Found In Food: Of Primary Importance (?)

The way we talk about food you would think there is some type of crisis here in 'Murrica: somehow, strangely, we think we just can't get enough protein in our diets. I hear this over and over again from participants who I provide wellness coaching to, although in a 'shadow' format, the classic example being "I need to limit/I have a problem with carbs". Since we need a certain number of calories for health, a certain percentage of those calories must come from the big three macronutrients of fats, carbohydrates, and proteins. (If you are lost already, don't panic. "Macronutrient" is just fancy talk for "food building block"; think of them as different primary colored Legos, if that helps, which go into the structure of all food.) If you reduce the percentage of calories you take in from carbohydrates, the percentage of calories from fat and protein will increase. And the word protein comes from the Greek root for primary or first, with good reason: without it, Very Bad Things can happen to the body starting with tissue wasting (your body breaks down your internal organs to get those red protein Legos) and leading to gastrointestinal disorders, increased susceptibility to infection, decreased wound healing and more.

So perhaps our concern is warranted and we should shovel as much of that good stuff into our maws as possible; bring on the burgers, steaks, bacon, jerky hot dogs, and sliced deli meat! Or pile on the eggs, cheese, legumes, beans, nuts, seeds, and processed vegetarian 'meat' substitutes!

Hold on, dear ones.

Just how much protein are you eating, anyway?

Go ahead, take your time, I know you need to check your food tracking app. What, your app doesn't break it down into grams of protein or percentage of calories from macronutrients? Oh, you don't track? Well I guess that since you don't assess your current eating patterns things must be working out perfectly for you in terms of your diet. Gosh, they aren't? Yes, I'm judging you, but I'm feeling guilty about it, so let's agree to move forward in some type of constructive way.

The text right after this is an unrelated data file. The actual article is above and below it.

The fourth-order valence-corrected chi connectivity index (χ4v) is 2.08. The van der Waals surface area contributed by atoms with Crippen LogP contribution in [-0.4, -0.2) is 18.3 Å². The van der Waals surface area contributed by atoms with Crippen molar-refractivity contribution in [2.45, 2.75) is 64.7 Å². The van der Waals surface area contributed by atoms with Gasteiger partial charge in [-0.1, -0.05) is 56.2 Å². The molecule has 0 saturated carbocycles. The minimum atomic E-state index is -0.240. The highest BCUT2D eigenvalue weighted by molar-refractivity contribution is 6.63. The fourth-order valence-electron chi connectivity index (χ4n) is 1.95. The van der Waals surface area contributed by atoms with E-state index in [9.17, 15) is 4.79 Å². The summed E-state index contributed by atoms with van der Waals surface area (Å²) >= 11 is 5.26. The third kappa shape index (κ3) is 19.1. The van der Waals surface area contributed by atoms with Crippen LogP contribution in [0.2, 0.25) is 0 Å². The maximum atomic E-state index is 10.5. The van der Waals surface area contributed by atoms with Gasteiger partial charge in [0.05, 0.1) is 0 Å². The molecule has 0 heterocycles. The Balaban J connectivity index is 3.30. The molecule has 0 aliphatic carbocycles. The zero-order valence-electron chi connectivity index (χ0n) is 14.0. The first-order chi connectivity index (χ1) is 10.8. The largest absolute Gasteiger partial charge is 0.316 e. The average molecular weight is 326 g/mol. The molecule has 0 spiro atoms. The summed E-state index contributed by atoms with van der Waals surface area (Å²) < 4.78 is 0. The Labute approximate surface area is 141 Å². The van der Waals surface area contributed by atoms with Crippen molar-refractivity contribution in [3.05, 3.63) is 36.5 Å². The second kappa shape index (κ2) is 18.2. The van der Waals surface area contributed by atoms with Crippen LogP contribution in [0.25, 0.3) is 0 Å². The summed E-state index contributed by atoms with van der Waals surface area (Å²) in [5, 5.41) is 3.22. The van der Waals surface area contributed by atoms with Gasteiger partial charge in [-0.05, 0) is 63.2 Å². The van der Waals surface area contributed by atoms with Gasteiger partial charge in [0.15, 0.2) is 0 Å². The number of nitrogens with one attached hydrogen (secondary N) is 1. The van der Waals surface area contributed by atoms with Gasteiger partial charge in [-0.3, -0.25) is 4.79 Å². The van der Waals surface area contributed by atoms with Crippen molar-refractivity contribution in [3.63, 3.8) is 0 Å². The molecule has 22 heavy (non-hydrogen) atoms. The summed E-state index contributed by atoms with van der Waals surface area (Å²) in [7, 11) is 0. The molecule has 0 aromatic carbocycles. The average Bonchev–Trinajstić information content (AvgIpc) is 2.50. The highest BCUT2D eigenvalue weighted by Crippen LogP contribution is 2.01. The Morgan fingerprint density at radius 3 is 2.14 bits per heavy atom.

The best of scientific evidence indicates that ideally most adults should aim to eat enough food to get between 46 and 56 grams of protein per day. To give you an idea of where you might stand, let's say you stumbled out of bed and made it to the kitchen where you pour yourself a bowl of typical toasted oat cereal, splash a cup of milk over it and begin spooning it into your mouth while listening to your favorite podcast. Congratulations, you've landed 20 grams right there, almost half of what you need in any given day. Later a friend drags you to a chain fast food place where you shell out more cash than you want to for a vegetarian burrito bowl (but since you want to increase the odds of knocking boots with them so you don't mind all that much). This gives you 28 more grams of protein, and you've only eaten twice. Notice there was also no meat (in your food, in your FOOD, not your bed, c'mon now) in those meals, so you can quickly dismiss the idea that one must eat flesh to get enough of the good stuff.

A little bit of planning goes a long way. Yes, eating enough protein is important, especially if you are vegan, a body worker (by which I mean your paychecks require total body physical labor of some description be you athlete or fruit picker), have an active disease state (chronic or otherwise), very young or very old but really it is quite easy to reach your needs even under those circumstances.

I would like to make one caveat to that, though; protein is typically the most expensive component of your food budget, especially if you consume flesh foods. Finding meat that is not heavily processed for less than one dollar per pound is increasingly challenging, although it can be done. If money is an issue, look carefully at your food habits and make the best decisions that you can with your funds available. For example you can make your own dang burrito bowl with brown rice, black beans, jarred salsa, shreds off a block of pepper jack cheese and still have a bit left over to splurge on an avocado for under a dollar PER SERVING (start with 30 cents per serving for the beans and ditto for the cheese, 20 cents for a serving of rice and less than that for a serving of salsa…you get the picture).


So look more carefully at your plate and remember to keep it simple, sweetheart. Eat food, not too much, mostly plants and your protein needs will STILL be met. Stay tuned for the last article in this series on one of the tastiest macronutrients ever designed: delicious, slippery, delightful fat. Until then, dear readers, I'll see you at the co-op or the gym, but not at that chain restaurant unless you are buying.

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